Deaf Education - One size does not fit all

R

rockdrummer

Guest
Interesting read. Even though it was written a while back much of it applies today. The controversy still exists. It also supports what I believe in that there is no panacea approach and that you have to treat each person as an individual.

Source: Options in Deaf Education-History, Methodologies, and Strategies for Surviving the System

Excerpt:

THINGS TO CONSIDER WHEN CHOOSING EDUCATIONAL OPTIONS

A vital aspect of choosing the right education for your child is remembering that although your child is deaf, he is an individual. Each person has a different learning style. “We need to understand that no two deaf people are alike; many professionals seem to have a one-size-fits-all mentality when it comes to educational strategies for deaf children. The truth is, there is an ongoing controversy over the best ways to educate the deaf, and most of the arguments center around communication methods. The best thing to do is evaluate, determine the best environment, and go with the child’s strengths.” Almost all of the professionals surveyed for this article advocated flexibility when choosing options. Regardless of personal preference, most suggested that parents really examine all of the methods and learning strategies. “Parents need information about all methods, contact with people who follow different philosophies, and plenty of flexibility in the professionals who are helping them make their decisions. Another expert added: “[Parents] need to know they can add other approaches. Many of the professionals and parents felt the toolbox approach useful. “There are options—plural. There is no one option in the educational world of a deaf child. Don’t let anyone try to sell you on any one option while disregarding the others. All kids are different and have different needs. No one option can meet the needs of all deaf children.
 

flip

New Member
Interesting read. Even though it was written a while back much of it applies today. The controversy still exists. It also supports what I believe in that there is no panacea approach and that you have to treat each person as an individual.

Source: Options in Deaf Education-History, Methodologies, and Strategies for Surviving the System

Excerpt:

This sure was a nice article, covering a lot of trends in a short time. Very impressive, when we take in consideration that this is written by a new student of sign language. I could recommend this to parents for an overview, taking the above in consideration.

For example;

"Bi-Bi does not spend time working on audition or speech. In fact, “it is felt to be morally wrong to impose on deaf children a language they cannot acquire, this, spoken language.”(cited by a comitee of parents in Chicago). This policy can limit participation in hearing culture."

is totally wrong. You can quite often find state of the art speech training in bi-bi programs.
 
R

rockdrummer

Guest
This sure was a nice article, covering a lot of trends in a short time. Very impressive, when we take in consideration that this is written by a new student of sign language. I could recommend this to parents for an overview, taking the above in consideration.

For example;

"Bi-Bi does not spend time working on audition or speech. In fact, “it is felt to be morally wrong to impose on deaf children a language they cannot acquire, this, spoken language.”(cited by a comitee of parents in Chicago). This policy can limit participation in hearing culture."

is totally wrong. You can quite often find state of the art speech training in bi-bi programs.
The problem as I understand it is that Bi-Bi programs are not that prevelant and many of the ones that consider themselves to be Bi-Bi are not really comprehensive programs but more of token programs. I'm not sure about the morality of getting deaf individuals to speek. What I know is the options for communication between deaf and hearing is limited. Speaking, writing or some electronic means (tty, sidekick etc) are the only choices that I know of. It would seem to me that one would want to have all options available at the least.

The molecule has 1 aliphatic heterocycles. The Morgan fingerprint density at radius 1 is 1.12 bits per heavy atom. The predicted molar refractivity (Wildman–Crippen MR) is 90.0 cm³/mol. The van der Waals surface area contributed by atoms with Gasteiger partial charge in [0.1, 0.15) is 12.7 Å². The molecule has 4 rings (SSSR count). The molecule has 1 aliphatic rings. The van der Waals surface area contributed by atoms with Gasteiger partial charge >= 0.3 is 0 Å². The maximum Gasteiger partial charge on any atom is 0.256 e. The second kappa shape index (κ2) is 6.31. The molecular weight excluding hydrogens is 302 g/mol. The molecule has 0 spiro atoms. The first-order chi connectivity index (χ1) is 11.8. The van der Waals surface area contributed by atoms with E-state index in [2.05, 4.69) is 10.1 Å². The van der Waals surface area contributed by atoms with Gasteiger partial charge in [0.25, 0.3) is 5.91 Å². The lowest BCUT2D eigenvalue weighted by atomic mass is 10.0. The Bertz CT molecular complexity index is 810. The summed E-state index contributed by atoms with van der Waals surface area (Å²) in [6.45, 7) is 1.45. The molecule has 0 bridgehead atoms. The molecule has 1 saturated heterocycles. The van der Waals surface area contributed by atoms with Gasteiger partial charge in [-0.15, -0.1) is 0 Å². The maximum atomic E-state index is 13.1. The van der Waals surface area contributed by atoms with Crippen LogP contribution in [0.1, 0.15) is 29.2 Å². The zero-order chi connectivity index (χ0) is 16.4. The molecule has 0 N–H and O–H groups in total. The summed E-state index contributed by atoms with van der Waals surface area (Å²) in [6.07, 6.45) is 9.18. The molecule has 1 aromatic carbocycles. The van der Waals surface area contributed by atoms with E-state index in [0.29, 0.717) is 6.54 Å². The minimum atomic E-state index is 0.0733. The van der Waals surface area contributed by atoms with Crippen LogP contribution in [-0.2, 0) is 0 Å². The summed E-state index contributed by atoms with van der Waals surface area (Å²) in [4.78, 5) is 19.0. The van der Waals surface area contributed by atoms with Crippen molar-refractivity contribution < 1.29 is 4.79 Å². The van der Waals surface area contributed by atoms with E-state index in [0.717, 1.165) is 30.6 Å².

flip

New Member
The problem as I understand it is that Bi-Bi programs are not that prevelant and many of the ones that consider themselves to be Bi-Bi are not really comprehensive programs but more of token programs. I'm not sure about the morality of getting deaf individuals to speek. What I know is the options for communication between deaf and hearing is limited. Speaking, writing or some electronic means (tty, sidekick etc) are the only choices that I know of. It would seem to me that one would want to have all options available at the least.

Agree on the lack of comprehensive programs and morality of speech.

I am not sure if I understand the issue with limited communication between deaf and hearing students. What would the consequences be, and what does that option include?
 
R

rockdrummer

Guest
Agree on the lack of comprehensive programs and morality of speech.

I am not sure if I understand the issue with limited communication between deaf and hearing students. What would the consequences be, and what does that option include?
What I mean about limited options relates to face to face communication between individuals.

The options are dictated by the communication abilities of those involved. For face to face communication you can either sign, talk and speechread, read and write or I suppose if you both have sidekicks you could use them.

If I were a deaf person, I would want to have most, if not all of the above to better my chances of communicating in any given situation. The same applies for hearing people involved with the deaf community.

The concequences of not having any of those abilities would be limited or no communication.
 
R

rockdrummer

Guest
Yeah, but overall the percentage of ASL onliers is very small. Most TC kids do have pretty decent speech skills.
Not that speech skills are the first priority but I do believe they are important. I'm sure there are ASL'ers out there with decent speech skills as well.
 

shel90

Audist are not welcome
Premium Member
Not that speech skills are the first priority but I do believe they are important. I'm sure there are ASL'ers out there with decent speech skills as well.

Of course..that's why I believe in both oral/ASL programs. Our program offers comprehensive speech classes for those who benefit from them. Why not?

Having good/decent speech a good skill to have but in my opinion, it shouldnt be the only thing that a deaf person needs to rely on especially in the educational setting. Too many risks for missing out in the classroom. Makes me nervous.
 

shel90

Audist are not welcome
Premium Member
What I mean about limited options relates to face to face communication between individuals.

The options are dictated by the communication abilities of those involved. For face to face communication you can either sign, talk and speechread, read and write or I suppose if you both have sidekicks you could use them.